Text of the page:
In a split vote, the Montezuma County commissioners on Monday approved a variance to a regulation prohibiting structures nearer than 100 feet from the Dolores River.
Commissioners Steve Chappell and Larry Don Suckla disagree with parts of a provision in the land-use code requiring the 100-foot buffer zone for all commercial and residential structures, arguing it is too restrictive.
In a 2-1 vote, with commissioner Keenan Ertel dissenting, the commissioners allowed landowner Grant Smith to keep a deck and gazebo structure at its location on the river bank.
Smith was ordered to pay a $1,000 fine for violating the code. Neighbors complained about the structure, which Smith recently expanded.
A contentious exchange last week between commissioners and Smith ended in a stalemate and the meeting was continued.
Chappell feels the setback policy overreaches the primary goal of water quality for the Dolores River.
He said he understood a setback regulation for protecting the river from commercial wastes and septic systems, "but a total ban is more aesthetics and political. It goes beyond our control of private property that people have made the payments on and worked hard for."
Suckla agreed: "Who would want the property if they can't have a deck on the river to enjoy it?"
Ertel said he was not a big fan of the restrictive buffer either, but felt the process of a fine and variance of a regulation was flawed and gives tacit permission for people to violate regulations.
He pointed out that the setback rule was developed 10 years ago as part of a development plan specific to the Dolores River Valley. Public hearings and meetings were held for two years before the rules were enacted by a previous county commission.
"I don't necessarily agree with the rule, but it should be revisited to let landowners have a say, and then make a decision to keep it or not," Ertel said. "At that point a decision can be made. If it is the same, you have to remove (the non-compliant structure); if we change it, then it gets to stay.
"This thing bothers me because I feel we have to abide by previous commissioners' decisions unless we do something to change them, which we have not done."
At any rate, the commissioners agreed that the Dolores Valley Plan and its regulations specific to protecting the river should be re-examined during future community meetings with residents. However, it was clear that the board didn't favor the rule's prohibitive nature.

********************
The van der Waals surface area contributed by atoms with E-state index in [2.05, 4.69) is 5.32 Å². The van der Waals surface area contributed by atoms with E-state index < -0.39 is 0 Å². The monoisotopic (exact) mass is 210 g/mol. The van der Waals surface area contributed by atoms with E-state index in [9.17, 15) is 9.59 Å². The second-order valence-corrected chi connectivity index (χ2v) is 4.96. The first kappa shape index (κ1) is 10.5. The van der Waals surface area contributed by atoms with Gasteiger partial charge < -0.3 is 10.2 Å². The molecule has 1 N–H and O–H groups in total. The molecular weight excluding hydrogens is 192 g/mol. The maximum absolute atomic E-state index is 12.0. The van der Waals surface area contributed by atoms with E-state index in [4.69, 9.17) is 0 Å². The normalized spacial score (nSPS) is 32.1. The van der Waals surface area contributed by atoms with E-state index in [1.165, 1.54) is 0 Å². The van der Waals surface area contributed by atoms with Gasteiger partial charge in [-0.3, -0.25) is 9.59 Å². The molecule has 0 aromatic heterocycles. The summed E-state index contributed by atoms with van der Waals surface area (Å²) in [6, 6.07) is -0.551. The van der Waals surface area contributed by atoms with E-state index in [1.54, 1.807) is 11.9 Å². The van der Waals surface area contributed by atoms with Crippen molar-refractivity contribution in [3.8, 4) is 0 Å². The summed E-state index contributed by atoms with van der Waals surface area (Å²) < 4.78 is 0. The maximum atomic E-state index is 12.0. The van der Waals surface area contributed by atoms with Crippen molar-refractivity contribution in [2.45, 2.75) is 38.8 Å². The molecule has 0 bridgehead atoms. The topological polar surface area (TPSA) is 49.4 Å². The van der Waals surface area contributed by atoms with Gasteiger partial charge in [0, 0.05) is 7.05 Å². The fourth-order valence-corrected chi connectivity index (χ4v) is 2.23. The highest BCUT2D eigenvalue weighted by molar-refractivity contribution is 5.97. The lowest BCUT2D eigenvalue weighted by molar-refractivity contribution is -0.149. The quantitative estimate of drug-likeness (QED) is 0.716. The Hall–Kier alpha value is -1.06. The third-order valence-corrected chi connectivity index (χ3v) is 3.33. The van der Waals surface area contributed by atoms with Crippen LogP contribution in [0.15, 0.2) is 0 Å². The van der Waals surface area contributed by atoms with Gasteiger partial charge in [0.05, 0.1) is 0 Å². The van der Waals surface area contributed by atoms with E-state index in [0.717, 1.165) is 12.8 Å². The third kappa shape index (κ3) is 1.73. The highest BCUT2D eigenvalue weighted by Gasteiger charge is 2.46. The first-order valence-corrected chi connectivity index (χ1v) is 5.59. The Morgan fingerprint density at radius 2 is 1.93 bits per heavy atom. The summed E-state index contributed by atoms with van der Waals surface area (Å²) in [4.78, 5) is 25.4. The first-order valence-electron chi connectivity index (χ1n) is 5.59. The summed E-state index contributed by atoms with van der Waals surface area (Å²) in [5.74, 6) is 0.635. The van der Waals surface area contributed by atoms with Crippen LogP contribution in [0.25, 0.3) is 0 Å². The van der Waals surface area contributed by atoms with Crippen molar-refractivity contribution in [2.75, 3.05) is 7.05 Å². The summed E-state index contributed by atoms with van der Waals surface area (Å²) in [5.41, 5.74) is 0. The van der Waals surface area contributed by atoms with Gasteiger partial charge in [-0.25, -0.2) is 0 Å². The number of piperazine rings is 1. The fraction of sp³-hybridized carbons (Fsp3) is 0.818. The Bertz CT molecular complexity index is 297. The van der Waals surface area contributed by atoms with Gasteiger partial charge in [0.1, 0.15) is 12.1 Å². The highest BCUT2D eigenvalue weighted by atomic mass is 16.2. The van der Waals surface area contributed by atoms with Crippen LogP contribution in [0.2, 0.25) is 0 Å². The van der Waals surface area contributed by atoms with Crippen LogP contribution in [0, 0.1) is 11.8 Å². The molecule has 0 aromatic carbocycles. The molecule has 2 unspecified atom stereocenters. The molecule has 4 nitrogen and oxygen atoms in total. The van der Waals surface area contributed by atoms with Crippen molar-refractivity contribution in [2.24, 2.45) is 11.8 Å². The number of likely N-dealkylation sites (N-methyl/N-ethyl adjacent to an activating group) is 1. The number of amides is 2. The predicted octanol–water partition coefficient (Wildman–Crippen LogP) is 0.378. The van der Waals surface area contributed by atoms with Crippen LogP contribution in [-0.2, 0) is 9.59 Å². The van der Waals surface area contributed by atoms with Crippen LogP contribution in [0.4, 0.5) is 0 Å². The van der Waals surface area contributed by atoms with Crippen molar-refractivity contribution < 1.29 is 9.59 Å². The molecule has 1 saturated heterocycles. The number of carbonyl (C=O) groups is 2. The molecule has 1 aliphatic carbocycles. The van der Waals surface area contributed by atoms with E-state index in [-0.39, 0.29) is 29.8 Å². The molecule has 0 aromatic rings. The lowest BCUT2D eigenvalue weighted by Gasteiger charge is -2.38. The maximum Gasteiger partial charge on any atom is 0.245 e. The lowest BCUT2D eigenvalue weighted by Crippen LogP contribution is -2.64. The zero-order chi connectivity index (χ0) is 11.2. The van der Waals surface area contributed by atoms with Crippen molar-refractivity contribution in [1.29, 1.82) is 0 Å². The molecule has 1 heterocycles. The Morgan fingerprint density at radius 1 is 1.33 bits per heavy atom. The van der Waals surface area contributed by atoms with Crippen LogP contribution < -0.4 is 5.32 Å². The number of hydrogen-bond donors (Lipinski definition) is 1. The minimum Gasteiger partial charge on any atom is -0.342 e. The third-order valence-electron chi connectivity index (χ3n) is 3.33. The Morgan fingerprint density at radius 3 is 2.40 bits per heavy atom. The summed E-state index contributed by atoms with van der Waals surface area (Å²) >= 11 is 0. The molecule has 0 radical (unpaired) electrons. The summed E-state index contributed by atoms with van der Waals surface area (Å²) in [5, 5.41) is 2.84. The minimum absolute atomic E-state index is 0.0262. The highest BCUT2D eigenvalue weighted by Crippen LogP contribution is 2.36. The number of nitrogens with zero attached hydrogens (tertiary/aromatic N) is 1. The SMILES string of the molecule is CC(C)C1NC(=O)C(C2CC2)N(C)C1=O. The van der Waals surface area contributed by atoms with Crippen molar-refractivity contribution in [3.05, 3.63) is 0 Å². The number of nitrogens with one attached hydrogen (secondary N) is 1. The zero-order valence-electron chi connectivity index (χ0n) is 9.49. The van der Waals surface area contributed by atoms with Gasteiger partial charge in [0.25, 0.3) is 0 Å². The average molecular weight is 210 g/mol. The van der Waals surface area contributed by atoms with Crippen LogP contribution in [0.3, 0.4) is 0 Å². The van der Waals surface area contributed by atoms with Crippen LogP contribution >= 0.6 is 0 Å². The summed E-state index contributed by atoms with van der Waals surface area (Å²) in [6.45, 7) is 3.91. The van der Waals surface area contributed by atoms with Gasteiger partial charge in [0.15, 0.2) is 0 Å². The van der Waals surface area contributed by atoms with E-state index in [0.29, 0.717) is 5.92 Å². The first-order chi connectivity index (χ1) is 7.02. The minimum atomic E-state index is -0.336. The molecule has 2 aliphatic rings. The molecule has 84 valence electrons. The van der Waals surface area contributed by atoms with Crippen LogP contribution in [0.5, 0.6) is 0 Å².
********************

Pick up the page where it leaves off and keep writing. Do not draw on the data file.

"I lost sleep over this deal," Suckla said. "We have to govern with common sense. In Dolores, you can build right up to the river, such as the library, but one step over the line into the county you can't. (The rule) needs to be readdressed."
Landowner Smith looked relieved at the decision saving his project, and said he believed the regulations only applied to residential and commercial buildings.
"That is how it looked to me, the regulations need to be more in plain English as to what can and cannot be allowed," he said.
Planning director Susan Carver responded that the information is all available on-line and people can come into the office or call with questions. She added that it is incumbent on the landowner to know and follow the regulations.
"The regulations were enacted from a well-developed policy process, and enacted in 2003. It applies to all structures, including decks, and we have been enforcing that," Carver said, noting that corrals and irrigation pump houses are exempt.
She said it may be a good time to re-evaluate the Dolores River Valley Plan through public meetings and hearings, a requirement to amend the code.
But in the meantime. Carver emphasized that to be fair, the land-use code needs to enforced evenly, and allowing variances weakens the law while setting a bad precedent.
"There are many landowners who have been denied permission to build within the 100-foot setback on the Dolores, and they adjusted their plans, so why should you get an exception?" she asked Smith at a previous meeting. "We're not singling you out; it applied to everyone."
But for how long remains to be seen.
County attorney John Baxter reported county government laws are enforceable through the courts and the district attorney. The misdemeanor deck violation in county court could include jail time and fines for each day out of compliance. If charges are filed in district court, an injunction could force the removal of the deck or for it to be dismantled.